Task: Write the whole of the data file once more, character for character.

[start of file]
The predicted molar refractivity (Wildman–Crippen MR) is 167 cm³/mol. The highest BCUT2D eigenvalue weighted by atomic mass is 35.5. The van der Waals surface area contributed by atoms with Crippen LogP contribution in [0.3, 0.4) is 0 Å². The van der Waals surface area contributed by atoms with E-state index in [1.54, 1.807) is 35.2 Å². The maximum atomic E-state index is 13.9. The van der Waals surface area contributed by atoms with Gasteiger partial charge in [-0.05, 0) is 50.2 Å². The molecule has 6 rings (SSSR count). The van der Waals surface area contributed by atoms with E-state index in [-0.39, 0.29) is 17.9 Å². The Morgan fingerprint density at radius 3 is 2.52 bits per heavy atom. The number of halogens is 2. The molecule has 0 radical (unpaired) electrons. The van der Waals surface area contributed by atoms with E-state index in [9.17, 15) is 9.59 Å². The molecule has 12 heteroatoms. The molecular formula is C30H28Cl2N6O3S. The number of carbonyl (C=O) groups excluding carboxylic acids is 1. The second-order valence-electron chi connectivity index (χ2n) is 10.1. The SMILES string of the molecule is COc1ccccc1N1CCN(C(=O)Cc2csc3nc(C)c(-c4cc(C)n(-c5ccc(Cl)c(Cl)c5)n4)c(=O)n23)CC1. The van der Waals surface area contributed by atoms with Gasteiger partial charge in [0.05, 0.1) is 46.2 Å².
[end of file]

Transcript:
The predicted molar refractivity (Wildman–Crippen MR) is 167 cm³/mol. The highest BCUT2D eigenvalue weighted by atomic mass is 35.5. The van der Waals surface area contributed by atoms with Crippen LogP contribution in [0.3, 0.4) is 0 Å². The van der Waals surface area contributed by atoms with E-state index in [1.54, 1.807) is 35.2 Å². The maximum atomic E-state index is 13.9. The van der Waals surface area contributed by atoms with Gasteiger partial charge in [-0.05, 0) is 50.2 Å². The molecule has 6 rings (SSSR count). The van der Waals surface area contributed by atoms with E-state index in [-0.39, 0.29) is 17.9 Å². The Morgan fingerprint density at radius 3 is 2.52 bits per heavy atom. The number of halogens is 2. The molecule has 0 radical (unpaired) electrons. The van der Waals surface area contributed by atoms with E-state index in [9.17, 15) is 9.59 Å². The molecule has 12 heteroatoms. The molecular formula is C30H28Cl2N6O3S. The number of carbonyl (C=O) groups excluding carboxylic acids is 1. The second-order valence-electron chi connectivity index (χ2n) is 10.1. The SMILES string of the molecule is COc1ccccc1N1CCN(C(=O)Cc2csc3nc(C)c(-c4cc(C)n(-c5ccc(Cl)c(Cl)c5)n4)c(=O)n23)CC1. The van der Waals surface area contributed by atoms with Gasteiger partial charge in [0.05, 0.1) is 46.2 Å².